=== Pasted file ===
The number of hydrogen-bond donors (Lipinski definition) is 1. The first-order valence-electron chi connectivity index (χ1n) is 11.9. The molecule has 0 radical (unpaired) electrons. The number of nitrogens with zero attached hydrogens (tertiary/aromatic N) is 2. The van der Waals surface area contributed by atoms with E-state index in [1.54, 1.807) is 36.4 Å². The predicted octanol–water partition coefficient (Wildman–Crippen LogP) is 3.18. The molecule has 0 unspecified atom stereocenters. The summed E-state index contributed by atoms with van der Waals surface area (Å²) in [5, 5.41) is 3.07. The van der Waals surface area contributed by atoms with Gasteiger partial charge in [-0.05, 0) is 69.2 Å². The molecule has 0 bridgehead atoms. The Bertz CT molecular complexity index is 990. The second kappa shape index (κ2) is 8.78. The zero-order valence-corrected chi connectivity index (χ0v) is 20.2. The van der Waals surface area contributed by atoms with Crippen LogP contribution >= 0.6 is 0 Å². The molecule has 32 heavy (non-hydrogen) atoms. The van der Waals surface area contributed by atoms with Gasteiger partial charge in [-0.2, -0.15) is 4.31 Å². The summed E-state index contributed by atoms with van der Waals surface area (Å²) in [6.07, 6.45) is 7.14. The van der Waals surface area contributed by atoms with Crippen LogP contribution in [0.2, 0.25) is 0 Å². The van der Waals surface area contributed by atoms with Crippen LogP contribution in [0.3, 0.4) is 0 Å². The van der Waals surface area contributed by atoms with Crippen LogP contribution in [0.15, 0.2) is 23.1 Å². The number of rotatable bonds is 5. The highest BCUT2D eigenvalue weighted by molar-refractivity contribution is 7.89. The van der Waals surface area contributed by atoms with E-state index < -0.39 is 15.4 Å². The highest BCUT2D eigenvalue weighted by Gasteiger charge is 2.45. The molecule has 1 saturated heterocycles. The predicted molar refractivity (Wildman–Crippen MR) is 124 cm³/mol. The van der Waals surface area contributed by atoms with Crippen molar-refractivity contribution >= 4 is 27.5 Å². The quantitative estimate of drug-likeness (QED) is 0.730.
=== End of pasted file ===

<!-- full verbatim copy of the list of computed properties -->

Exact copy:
The number of hydrogen-bond donors (Lipinski definition) is 1. The first-order valence-electron chi connectivity index (χ1n) is 11.9. The molecule has 0 radical (unpaired) electrons. The number of nitrogens with zero attached hydrogens (tertiary/aromatic N) is 2. The van der Waals surface area contributed by atoms with E-state index in [1.54, 1.807) is 36.4 Å². The predicted octanol–water partition coefficient (Wildman–Crippen LogP) is 3.18. The molecule has 0 unspecified atom stereocenters. The summed E-state index contributed by atoms with van der Waals surface area (Å²) in [5, 5.41) is 3.07. The van der Waals surface area contributed by atoms with Gasteiger partial charge in [-0.05, 0) is 69.2 Å². The molecule has 0 bridgehead atoms. The Bertz CT molecular complexity index is 990. The second kappa shape index (κ2) is 8.78. The zero-order valence-corrected chi connectivity index (χ0v) is 20.2. The van der Waals surface area contributed by atoms with Crippen LogP contribution >= 0.6 is 0 Å². The molecule has 32 heavy (non-hydrogen) atoms. The van der Waals surface area contributed by atoms with Gasteiger partial charge in [-0.2, -0.15) is 4.31 Å². The summed E-state index contributed by atoms with van der Waals surface area (Å²) in [6.07, 6.45) is 7.14. The van der Waals surface area contributed by atoms with Crippen LogP contribution in [0.2, 0.25) is 0 Å². The van der Waals surface area contributed by atoms with Crippen LogP contribution in [0.3, 0.4) is 0 Å². The van der Waals surface area contributed by atoms with Crippen LogP contribution in [0.15, 0.2) is 23.1 Å². The number of rotatable bonds is 5. The highest BCUT2D eigenvalue weighted by molar-refractivity contribution is 7.89. The van der Waals surface area contributed by atoms with E-state index < -0.39 is 15.4 Å². The highest BCUT2D eigenvalue weighted by Gasteiger charge is 2.45. The molecule has 1 saturated heterocycles. The predicted molar refractivity (Wildman–Crippen MR) is 124 cm³/mol. The van der Waals surface area contributed by atoms with Crippen molar-refractivity contribution >= 4 is 27.5 Å². The quantitative estimate of drug-likeness (QED) is 0.730.